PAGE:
Free radical damage to the skin from pollutants and irritants in our environment are combated by the antioxidant effect of the many vitamins and catechins found in shea butter. Free radical exposure can also be increased the sun which can cause severe damage to the skin. By giving your skin an antioxidant boost, shea butter is effectively giving you an extra layer of sun protection.
Shea Butter and Skin Elasticity
Vitamin F and non-saponifiable compounds in shea butter are essential ingredients for helping to maintain the elasticity of your skin. With boosted collagen production also occurring, regular use of shea butter not only hydrates and beautifies the skin, but also restores its natural elasticity. This restored elasticity can further reduce wrinkles and skin blemishes.
Shea Butter for Lip Care
When applied to the lips, shea butter is easily absorbed and forms a barrier to lock moisture in while providing nutrients that lips often need during colder or dry weather. It can also be used as a lip balm for the treatment of dry or chapped lips.
Benefits of Shea Butter for Your Hair
Many of the same moisturizing and healing benefits that are so beneficial to the skin can be used to condition and nourish your hair too.Hair damaged by chemical treatments like straighteners, perms or coloring can be stripped of natural moisture. Shea butter will help restore this lost moisture and protect the hair from harsh environmental factors like weather, harmful free radicals in the air and damage from ultraviolet radiation from the sun’s rays. Shea is absorbed by the hair protecting it from many heat tools or any other damaging materials that are passed along the hair including salt or chlorine if applied before you go swimming.
Fatty acids that are present in shea butter condition both the hair and scalp and are effective in soothing a dry, itchy scalp and are a powerful tool to combat dandruff. Hair follicles grow stronger when shea butter is absorbed and it helps reduce hair loss and thinning. Anti-inflammatory properties and rich fats are absorbed by the skin without clogging up pores or leaving behind a greasy feeling.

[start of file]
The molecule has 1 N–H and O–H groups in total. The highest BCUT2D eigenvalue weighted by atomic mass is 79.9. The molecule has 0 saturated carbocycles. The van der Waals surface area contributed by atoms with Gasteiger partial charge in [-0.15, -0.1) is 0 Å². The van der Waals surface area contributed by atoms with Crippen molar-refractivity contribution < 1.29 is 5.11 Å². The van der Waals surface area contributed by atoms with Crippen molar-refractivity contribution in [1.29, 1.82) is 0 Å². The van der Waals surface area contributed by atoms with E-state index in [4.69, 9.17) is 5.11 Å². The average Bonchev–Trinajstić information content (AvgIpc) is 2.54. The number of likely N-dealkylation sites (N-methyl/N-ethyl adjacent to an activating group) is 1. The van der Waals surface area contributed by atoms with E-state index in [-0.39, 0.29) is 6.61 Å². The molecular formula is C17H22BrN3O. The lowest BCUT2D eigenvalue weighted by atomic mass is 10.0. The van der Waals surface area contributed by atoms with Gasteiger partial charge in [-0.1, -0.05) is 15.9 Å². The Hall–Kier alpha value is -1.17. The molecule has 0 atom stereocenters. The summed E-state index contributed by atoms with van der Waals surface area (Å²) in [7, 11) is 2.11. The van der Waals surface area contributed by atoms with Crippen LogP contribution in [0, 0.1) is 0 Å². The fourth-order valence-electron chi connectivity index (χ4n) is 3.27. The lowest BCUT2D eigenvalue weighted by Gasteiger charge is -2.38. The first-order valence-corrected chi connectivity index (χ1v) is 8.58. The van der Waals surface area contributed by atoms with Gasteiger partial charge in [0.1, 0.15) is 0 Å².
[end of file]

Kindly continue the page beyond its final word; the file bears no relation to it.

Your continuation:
Vitamins A and E found in shea butter make it an excellent conditioner to moisturize the hair from the roots to the tips and it’s one of the few natural oils that can actually repair split ends. As a natural conditioner, shea butter locks in moisture without leaving the hair greasy or heavy while softening or revitalizing brittle hairs. Applied twice a week, shea butter will improve both the hair texture and moisturize it, making curly or fragile hair more manageable.
Shea Butter Benefits for Your Health
As well as being an excellent moisturizer, shea butter is used to treat many health issues too. Anti-inflammatory qualities are effective at treating muscle aches and pain traditionally caused by swelling or inflammation due to overexertion. Severe medical conditions like rheumatism or arthritis benefit from shea butter reduce swelling in the joints and muscles. Although it’s not fully understood how shea butter aids these conditions, many studies have suggested that titerpines are the main beneficial agent responsible.
Two of the more unexpected uses of shea butter are in the treatment of nasal congestion or diarrhea. Nasal congestion is often the result of inflammation of the nasal passages and its inner linings, applying a little shea butter in your nostrils will help reduce this inflammation. Patients in a study who tested shea butter as a decongestant found it cleared their nasal congestion in 90 seconds.
Although diarrhea can be a symptom of many other illnesses, it can often occur by itself. Shea butter is sometimes added to many of the herbal remedies or medicines that are formulated for the treatment of diarrhea. Shea butter was traditionally used for its properties in relieving diarrhea symptoms in Africa for many years.
It may sound strange for what is basically a fat, but shea butter also has the ability to lower your cholesterol. You can actually use shea butter in cooking and one of the saturated fatty acids abundant in it, stearic acid, has been shown to reduce lipoprotein and lower plasma cholesterol levels in a study by the American Journal of Clinical Nutrition. Shea butter is often used as an alternative to coconut oil, butter or olive oil in cooking due to its healthy fats, antioxidants and anti-inflammatory properties.
A Final Note on the Healing Powers of Shea Butter
Although all forms of shea butter are an excellent moisturizer, many of the refined shea butters you can buy have many of the essential nutrients and healing properties either reduced or completely removed. Wherever possible try to go for a 100 percent natural unrefined product that will be an off beige color rather than artificially white. Unrefined shea butters are ranked from class A to F, with class A butter having more non-saponifiable properties which heal as well as moisturize.
With so many benefits, every household should have a tub of shea butter somewhere. Most people will not suffer any reactions to it, normally that comes from added ingredients, but it’s an oil derived from a nut. If you suffer any allergic reaction, it’s advisable to see your physician before continuing to use it.